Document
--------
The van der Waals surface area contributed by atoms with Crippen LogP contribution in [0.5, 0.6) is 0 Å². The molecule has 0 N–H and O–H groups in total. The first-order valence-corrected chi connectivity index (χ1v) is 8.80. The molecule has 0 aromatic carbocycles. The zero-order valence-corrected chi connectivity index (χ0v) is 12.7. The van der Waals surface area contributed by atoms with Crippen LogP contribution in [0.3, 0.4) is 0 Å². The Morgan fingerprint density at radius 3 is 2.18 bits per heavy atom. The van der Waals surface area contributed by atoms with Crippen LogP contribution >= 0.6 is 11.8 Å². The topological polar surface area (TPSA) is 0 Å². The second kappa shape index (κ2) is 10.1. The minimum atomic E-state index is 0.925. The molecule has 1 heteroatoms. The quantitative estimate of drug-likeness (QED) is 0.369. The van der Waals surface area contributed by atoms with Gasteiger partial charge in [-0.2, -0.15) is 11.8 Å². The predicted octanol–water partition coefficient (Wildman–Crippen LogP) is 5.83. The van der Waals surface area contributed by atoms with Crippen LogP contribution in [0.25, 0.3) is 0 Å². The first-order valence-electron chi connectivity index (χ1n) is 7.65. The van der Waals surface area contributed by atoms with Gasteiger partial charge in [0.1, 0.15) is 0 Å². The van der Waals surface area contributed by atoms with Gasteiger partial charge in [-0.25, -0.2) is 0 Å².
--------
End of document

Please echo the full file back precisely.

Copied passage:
The van der Waals surface area contributed by atoms with Crippen LogP contribution in [0.5, 0.6) is 0 Å². The molecule has 0 N–H and O–H groups in total. The first-order valence-corrected chi connectivity index (χ1v) is 8.80. The molecule has 0 aromatic carbocycles. The zero-order valence-corrected chi connectivity index (χ0v) is 12.7. The van der Waals surface area contributed by atoms with Crippen LogP contribution in [0.3, 0.4) is 0 Å². The Morgan fingerprint density at radius 3 is 2.18 bits per heavy atom. The van der Waals surface area contributed by atoms with Crippen LogP contribution >= 0.6 is 11.8 Å². The topological polar surface area (TPSA) is 0 Å². The second kappa shape index (κ2) is 10.1. The minimum atomic E-state index is 0.925. The molecule has 1 heteroatoms. The quantitative estimate of drug-likeness (QED) is 0.369. The van der Waals surface area contributed by atoms with Gasteiger partial charge in [-0.2, -0.15) is 11.8 Å². The predicted octanol–water partition coefficient (Wildman–Crippen LogP) is 5.83. The van der Waals surface area contributed by atoms with Crippen LogP contribution in [0.25, 0.3) is 0 Å². The first-order valence-electron chi connectivity index (χ1n) is 7.65. The van der Waals surface area contributed by atoms with Gasteiger partial charge in [0.1, 0.15) is 0 Å². The van der Waals surface area contributed by atoms with Gasteiger partial charge in [-0.25, -0.2) is 0 Å².